“A clear majority want Wal-Mart and a very large percentage will shop at Wal-Mart,” Schoen told me in an interview this afternoon. “Our polling and Quinnipiac’s polling show that.”
Schoen’s poll from December showed 71 percent of city residents favored opening a Wal-Mat store here. (Also, somewhat surprisingly, the poll said 73 percent of public sector union members and 76 percent of private sector union members supported bringing Wal-Mart to NYC.)
Today’s Q poll said 57-36 percent of residents supported the store opening, with even more people — 68-29 percent — said they would shop there. Quinnipiac, whatever their flaws, is the polling arm of a major academic institution. It’s unlikely their their results will be attacked the way Schoen’s were.
When Schoen – an independent pollster in the private sector – released his poll, critics tried discrediting it, saying he somehow skewed the results in order to support the agenda of one of his best-known clients, Mayor Bloomberg.
When I asked Schoen about that criticism, he said, “it’s sort of sad and disappointing to me that somebody would cast aspersions on the polling if they don’t like the results.”
“The numbers are the numbers,” he said.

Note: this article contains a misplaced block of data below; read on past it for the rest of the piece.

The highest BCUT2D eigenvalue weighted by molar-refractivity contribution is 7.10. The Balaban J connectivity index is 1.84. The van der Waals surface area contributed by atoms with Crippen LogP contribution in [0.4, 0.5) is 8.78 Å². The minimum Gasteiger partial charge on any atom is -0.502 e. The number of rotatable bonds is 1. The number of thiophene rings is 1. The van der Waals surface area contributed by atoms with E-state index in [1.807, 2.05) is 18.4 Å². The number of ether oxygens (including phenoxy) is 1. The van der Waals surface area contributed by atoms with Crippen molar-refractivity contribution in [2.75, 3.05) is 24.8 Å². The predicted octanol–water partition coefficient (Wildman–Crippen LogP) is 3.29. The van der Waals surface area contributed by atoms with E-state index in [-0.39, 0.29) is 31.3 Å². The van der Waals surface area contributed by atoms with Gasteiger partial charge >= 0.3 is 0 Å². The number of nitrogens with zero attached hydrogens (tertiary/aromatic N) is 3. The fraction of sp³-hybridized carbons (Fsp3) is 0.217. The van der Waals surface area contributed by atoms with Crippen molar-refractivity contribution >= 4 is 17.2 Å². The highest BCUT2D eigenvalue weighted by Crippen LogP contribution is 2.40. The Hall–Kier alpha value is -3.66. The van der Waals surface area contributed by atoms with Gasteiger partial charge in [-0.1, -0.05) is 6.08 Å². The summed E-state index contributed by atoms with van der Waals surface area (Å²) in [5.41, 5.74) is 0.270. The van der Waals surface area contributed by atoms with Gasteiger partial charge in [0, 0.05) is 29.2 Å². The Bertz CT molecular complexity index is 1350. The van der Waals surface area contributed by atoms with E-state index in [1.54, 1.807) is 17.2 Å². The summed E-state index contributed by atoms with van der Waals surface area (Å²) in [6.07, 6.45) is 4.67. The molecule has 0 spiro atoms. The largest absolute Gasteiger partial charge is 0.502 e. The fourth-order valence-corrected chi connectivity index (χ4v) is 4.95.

Indeed. But the Q poll does show some reservations about Wal-Mart’s arrival here: 68-26 percent agreed that Wal-Mart’s lower prices “hurt smaller nearby businesses.” And by 47-19 percent, most agreed that “Wal-Mart doesn’t pay enough.”
“I think it is a truism that for businesses located near Wal-Mart, they will face competitive pressures,” said Schoen. “I don’t think that’s an issue. But the poll basically says that the greater good is served by opening Wal-Mart and giving consumers access to the choice and value it presents.”
“New York didn’t become great because of Walmart,” said Eric Koch, a spokesman for Wal-Mart Free NYC. “[I]t became great because of the thousands of small businesses owners who worked hard to make our mom and pops the engine of our economy- the same neighborhood mom and pops that New Yorkers agree Walmart would destroy.”
Last month, a poll of 300 small businesses found 56 percent opposed the giant retailer opening a store in NYC, compared to 32 percent that supported it.